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  1. #1

    Fossilized Fuel Legislation

    just another example of the lack of insightful leadership of the country.

    the "energy bill" is really just a consumption bill. conservation not required!

    see ya


    reprinted from the LA Times, 4-20-05

    April 20, 2005
    Fossilized Fuel Legislation

    There's this much to like about the new energy bill in Congress: Hooters isn't in it. There's no longer a subsidy to build a Hooters in Shreveport, La., something that helped make last year's pork-laden bill a laughingstock.

    In most ways, the bill, due back in the House this week, has changed less over four years than the Rocky Mountains. It deservedly died each congressional session and was resurrected in the next, remarkably well preserved. Its emphasis remains almost entirely on drilling and exploration for oil and gas (much of it in environmentally sensitive areas), and on $8 billion in tax breaks for companies.

    The billion-dollar subsidy for an Idaho nuclear plant is still there. So is the provision to shield producers of the gasoline additive MTBE from environmental-damage lawsuits in California and other states. Drilling in the Alaska National Wildlife Refuge; incentives for expanded offshore oil and gas exploration; breaks for polluting coal-burning power plants; and diminished environmental regulation for drilling, paving and pipelines elsewhere? Still there, being pushed just as hard by President Bush.

    The few policy changes are not improvements. Former versions would have done little to encourage alternative sources of energy or to conserve fuel. Now the bill does even less. Gone are tax credits for energy- efficient new homes and commercial buildings. The bill does not extend the tax deduction for hybrid vehicles.

    Despite Bush's arguments for more drilling, the United States doesn't have nearly enough in reserves to drill its way to oil independence, even including wilderness lands.

    By contrast, energy conservation would provide both immediate and long-term improvement, as it did in the 1970s. California has shown the way by requiring energy- efficient appliances and building materials, neither of which has a spot in the federal bill. Fuel economy for vehicles isn't under discussion, though U.S. fuel standards for passenger cars haven't been updated for 20 years.

    The bill is likely to pass in the House and will head to the Senate. Last year, the House-Senate version carried an estimated cost of about $25 billion and would have made no measurable dent in oil dependency. The porky bill sank under its own weight.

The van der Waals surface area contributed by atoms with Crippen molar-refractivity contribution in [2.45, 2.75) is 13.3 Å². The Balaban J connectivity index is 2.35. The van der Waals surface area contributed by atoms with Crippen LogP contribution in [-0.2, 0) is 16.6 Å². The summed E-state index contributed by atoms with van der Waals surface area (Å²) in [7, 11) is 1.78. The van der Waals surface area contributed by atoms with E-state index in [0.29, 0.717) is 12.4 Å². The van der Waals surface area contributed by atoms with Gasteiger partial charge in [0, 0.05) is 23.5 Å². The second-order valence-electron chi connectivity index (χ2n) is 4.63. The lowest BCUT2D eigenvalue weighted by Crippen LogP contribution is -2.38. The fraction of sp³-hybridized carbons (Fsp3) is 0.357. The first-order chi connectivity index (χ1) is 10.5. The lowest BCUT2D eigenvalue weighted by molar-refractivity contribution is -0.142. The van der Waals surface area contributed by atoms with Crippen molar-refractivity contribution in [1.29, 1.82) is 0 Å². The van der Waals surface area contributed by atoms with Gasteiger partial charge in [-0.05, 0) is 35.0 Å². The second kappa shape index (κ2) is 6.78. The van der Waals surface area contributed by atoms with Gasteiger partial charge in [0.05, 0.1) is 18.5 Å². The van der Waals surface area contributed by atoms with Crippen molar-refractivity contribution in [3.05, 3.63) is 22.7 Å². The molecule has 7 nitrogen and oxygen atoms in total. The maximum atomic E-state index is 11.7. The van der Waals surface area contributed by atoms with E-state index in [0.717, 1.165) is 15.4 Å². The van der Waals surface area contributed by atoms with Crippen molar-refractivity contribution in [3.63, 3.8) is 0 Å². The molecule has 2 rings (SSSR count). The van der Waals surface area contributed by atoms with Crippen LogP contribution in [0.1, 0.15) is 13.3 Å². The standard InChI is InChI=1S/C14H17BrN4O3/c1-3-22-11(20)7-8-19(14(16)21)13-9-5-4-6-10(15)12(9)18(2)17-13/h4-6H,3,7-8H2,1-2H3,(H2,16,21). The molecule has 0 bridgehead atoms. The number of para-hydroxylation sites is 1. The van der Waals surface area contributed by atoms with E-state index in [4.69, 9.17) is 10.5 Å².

With prices at the gas pump near $3 a gallon, the Senate this year should figure out that the time is ripe for a better-designed energy bill. The public is ready to hear not just about lower gas prices but also real conservation. That doesn't include the House's amendment to extend daylight saving time by two months, so it would last from early March to late November. Unless, of course, you consider more outdoor barbecues an encouragement of alternative fuel sources.

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  3. #2

    Fossilized Fuel Legislation

    Steve, thanks for the post and article, and I agree.

  4. #3

    Fossilized Fuel Legislation

    Folks. I agree that the government is way late and short sided -- however, we consumers have the power. Look at Toyota's first quarter hybrid sales.... Some on Capitol Hill are getting the message.

    Issa of CA is pushing legislation and Engel of NY is working on some new stuff as is Kirk of IL. Things are slow inside the beltway, but fortunately the marketplace doesn't care. Keep driving and promoting hybrids and the lagards will come around.

  5. #4

    Fossilized Fuel Legislation

    From SJ Mercury News Editorial
    (note the House of Reps vs. Bush)

    "The president's proposed budget devotes three-quarters of its $6.7 billion in tax breaks to energy efficiency and renewable energy. The House proposal devotes only one-sixteenth of its $8 billion in tax breaks to these environmentally friendly alternatives.

    In a speech to newspaper editors last week, Bush also said: ``There are plenty of incentives. What we need is to put a strategy in place that will help this country over time become less dependent.''

    Excellent. How about the obvious one of requiring cars and light trucks to get better gas mileage? There's nothing in the House bill about that, and it's not just the fault of those drenched-in-oil Republicans. Democrats allied with the Detroit autoworkers aren't interested, either."

    Saving Detroit? In the biz world this is throwing bad money after good, something investors try not to do, but elected reps always do b/c its not their money.

  6. #5

    Fossilized Fuel Legislation

    recall that even recently USA based car manufacturers *screamed* about how impossible it is (or was) to lift average miles per gallon just a few points.

    ~ then toyota & honda did it.

    letter writing campaign? to all our government rep's? sometimes that helps?

    followed with a paragraph that we should add more tax to gas. just like the tax on smoking & the tax on beer & wine.

    true incentives, but not likely to show up soon in legislation.

    and this is across the board with voted rep's - repub or democrat.

    see ya

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